Anyway, it's gone now. And I, for one, will miss it.

UPDATE: Just heard from the Channel 4 press office, who say: "The series has just finished and no decision on its future has been made. Contrary to rumour, it hasn't been cancelled." Hardly cause for optimism among fans, but I suppose there's still a glimmer of hope.

Helen Lewis is deputy editor of the New Statesman. She has presented BBC Radio 4’s Week in Westminster and is a regular panellist on BBC1’s Sunday Politics.

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Is Apple Music really deleting users’ songs without their consent?

It's hard to tell – but the iTunes Terms and Conditions seem to cover the company even if it does.

Musician James Pinkstone was a new Apple Music user when he realised that 122GB of music was missing from his computer.

According to a long blogpost he published on Wednesday, Apple Music attempted to “match” his music with songs in its online library via a function called “iMatch”. It then, Pinkstone claims, deleted all 122GB of his original files – collected from CDs, bought, and even created himself over a lifetime – from his hard drive.  

Luckily, Pinkstone was able to restore his library from a backup, but if what he says is true, it’s outrageous for a number of reasons. Apple Music streams music to users, meaning you need to be connected to Wi-Fi while you’re listening, so it isn’t the same as having an iTunes library of songs you actually own. You can download individual songs from the service to your device, but as Pinkstone writes, “it would take around 30 hours to get my music back” in this way. Your music and playlists also disappear if you stop paying your Apple Music subscription fee.

Meanwhile, iMatch has been notoriously rubbish at matching your files with music library entries, sparking lots of user complaints already. Pinkstone says a Fountains of Wayne song was replaced by a later version, for example, so he would have been unable to get the original song back.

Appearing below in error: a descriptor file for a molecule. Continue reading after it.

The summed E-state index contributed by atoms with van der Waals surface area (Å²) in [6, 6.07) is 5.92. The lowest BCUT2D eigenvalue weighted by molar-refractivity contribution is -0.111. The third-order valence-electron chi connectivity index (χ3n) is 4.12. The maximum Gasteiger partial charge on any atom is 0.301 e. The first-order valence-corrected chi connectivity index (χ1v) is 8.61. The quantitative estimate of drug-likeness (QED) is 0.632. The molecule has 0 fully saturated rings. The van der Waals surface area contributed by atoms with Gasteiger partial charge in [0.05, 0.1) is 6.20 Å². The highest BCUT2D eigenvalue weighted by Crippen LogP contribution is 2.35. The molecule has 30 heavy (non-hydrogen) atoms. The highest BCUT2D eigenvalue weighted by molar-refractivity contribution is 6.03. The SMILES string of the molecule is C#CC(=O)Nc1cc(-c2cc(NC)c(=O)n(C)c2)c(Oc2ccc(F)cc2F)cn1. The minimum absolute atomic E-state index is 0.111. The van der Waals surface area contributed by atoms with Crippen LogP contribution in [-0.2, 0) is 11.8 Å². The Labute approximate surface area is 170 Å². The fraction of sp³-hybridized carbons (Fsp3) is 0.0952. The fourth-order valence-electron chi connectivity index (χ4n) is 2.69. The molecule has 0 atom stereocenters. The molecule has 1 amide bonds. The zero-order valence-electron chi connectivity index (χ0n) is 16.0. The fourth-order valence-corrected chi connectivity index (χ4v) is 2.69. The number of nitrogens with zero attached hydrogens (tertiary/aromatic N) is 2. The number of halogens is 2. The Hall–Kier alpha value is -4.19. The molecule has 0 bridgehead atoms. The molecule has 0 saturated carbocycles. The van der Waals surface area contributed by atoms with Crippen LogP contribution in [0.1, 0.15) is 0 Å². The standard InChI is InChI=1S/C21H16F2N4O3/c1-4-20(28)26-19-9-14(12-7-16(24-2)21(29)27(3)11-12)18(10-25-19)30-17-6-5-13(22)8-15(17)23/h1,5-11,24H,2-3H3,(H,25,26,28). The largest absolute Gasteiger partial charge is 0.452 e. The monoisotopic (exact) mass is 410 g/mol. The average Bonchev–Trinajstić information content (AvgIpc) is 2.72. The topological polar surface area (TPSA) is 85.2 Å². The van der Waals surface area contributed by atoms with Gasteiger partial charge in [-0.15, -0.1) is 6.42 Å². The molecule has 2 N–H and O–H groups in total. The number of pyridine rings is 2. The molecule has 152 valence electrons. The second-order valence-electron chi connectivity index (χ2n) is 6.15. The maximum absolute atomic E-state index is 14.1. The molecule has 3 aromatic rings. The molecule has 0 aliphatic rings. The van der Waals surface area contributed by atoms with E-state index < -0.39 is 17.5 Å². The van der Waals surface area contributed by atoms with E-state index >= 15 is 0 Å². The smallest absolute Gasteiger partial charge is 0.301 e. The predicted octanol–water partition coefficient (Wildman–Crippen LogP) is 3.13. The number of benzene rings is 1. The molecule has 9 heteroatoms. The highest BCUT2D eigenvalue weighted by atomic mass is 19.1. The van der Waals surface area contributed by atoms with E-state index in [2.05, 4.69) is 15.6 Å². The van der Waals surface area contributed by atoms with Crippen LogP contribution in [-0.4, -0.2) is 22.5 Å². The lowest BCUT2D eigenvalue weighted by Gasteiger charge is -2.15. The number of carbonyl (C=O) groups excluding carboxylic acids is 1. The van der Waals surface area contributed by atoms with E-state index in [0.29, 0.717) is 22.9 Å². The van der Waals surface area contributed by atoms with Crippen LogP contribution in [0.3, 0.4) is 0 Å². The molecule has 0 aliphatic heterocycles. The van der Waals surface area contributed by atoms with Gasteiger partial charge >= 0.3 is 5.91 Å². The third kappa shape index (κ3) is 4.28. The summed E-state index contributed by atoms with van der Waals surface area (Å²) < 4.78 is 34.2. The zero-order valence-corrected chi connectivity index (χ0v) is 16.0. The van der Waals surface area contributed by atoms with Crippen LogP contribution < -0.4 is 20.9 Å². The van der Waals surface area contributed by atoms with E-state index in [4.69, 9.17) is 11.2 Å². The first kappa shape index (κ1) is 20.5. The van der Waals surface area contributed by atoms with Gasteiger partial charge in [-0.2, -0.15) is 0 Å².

So is it true? It’s not totally clear what happened to Pinkstone’s library, but here’s what we know so far.

Apple has said it doesn’t delete users’ music without their consent

Apple declined to give me a statement, but referred me to the piece “No, Apple Music is not deleting tracks off your hard drive – unless you tell it to” on the site iMore, which is not affiliated with the company but which the spokesperson described as “accurate background”.

Its author, Serenity Caldwell, explains that you have “primary” and “secondary” devices on Apple Music, and that on secondary devices (usually phones or tablets) in particular it’s advisable to delete your physical copies of songs to free up space – after all, you can stream everything via Apple Music anyway or download individual songs if you need them.

However, users should never delete files from their “primary” device (usually your desktop or laptop computer) because they’d lose the master copy of their songs forever.

…But customers might be giving that consent by accident

Jason Snell, a writer, speculated on Twitter that a misleading dialogue box may have caused Pinkstone his problems.

When you delete a song on any device, a dialogue box pops up offering to “delete” the song from “your iCloud Music Library and from your other devices” (emphasis mine). It’s more than possible that users would click this “delete” button rather than the less obvious “remove download” option which removes the song only from that device.

Apple Music’s terms and conditions cover it if it does delete your songs

Pinkstone seems to argue that he did no such thing, however, and it’s possible that there’s a bug as yet undiscovered by Apple which is deleting songs at will.

However, as Pinkstone points out, iTunes terms of use actually do cover it in the event the programme damages your files, or your property in general.

One section reads:

“IN NO CASE SHALL APPLE, ITS DIRECTORS, OFFICERS, EMPLOYEES, AFFILIATES, AGENTS, CONTRACTORS, OR LICENSORS BE LIABLE FOR ANY DIRECT, INDIRECT, INCIDENTAL, PUNITIVE, SPECIAL, OR CONSEQUENTIAL DAMAGES ARISING FROM YOUR USE OF THE APPLE MUSIC SERVICE OR FOR ANY OTHER CLAIM RELATED IN ANY WAY TO YOUR USE OF THE APPLE MUSIC SERVICE, INCLUDING, BUT NOT LIMITED TO, ANY ERRORS OR OMISSIONS IN ANY CONTENT OR APPLE MUSIC PRODUCTS, OR ANY LOSS OR DAMAGE OF ANY KIND INCURRED AS A RESULT OF THE USE OF ANY CONTENT OR APPLE MUSIC PRODUCTS POSTED, TRANSMITTED, OR OTHERWISE MADE AVAILABLE VIA THE APPLE MUSIC SERVICE, EVEN IF ADVISED OF THEIR POSSIBILITY.”

Elsewhere, it defends its right to withdraw access to Apple products at will  including songs and albums you're under the impression you bought from them outright:

Apple and its principals reserve the right to change, suspend, remove, or disable access to any iTunes Products, content, or other materials comprising a part of the iTunes Service at any time without notice. In no event will Apple be liable for making these changes.

Tl;dr: Until there’s some explanation for Pinkstone’s lost library, it might be a good idea to avoid using the iMatch function, or even Apple Music altogether. It seems very unlikely that the software would be able to delete files without your consent, but given you aren’t covered if they do, it’s better to be safe than sorry.

Barbara Speed is a technology and digital culture writer at the New Statesman and a staff writer at CityMetric.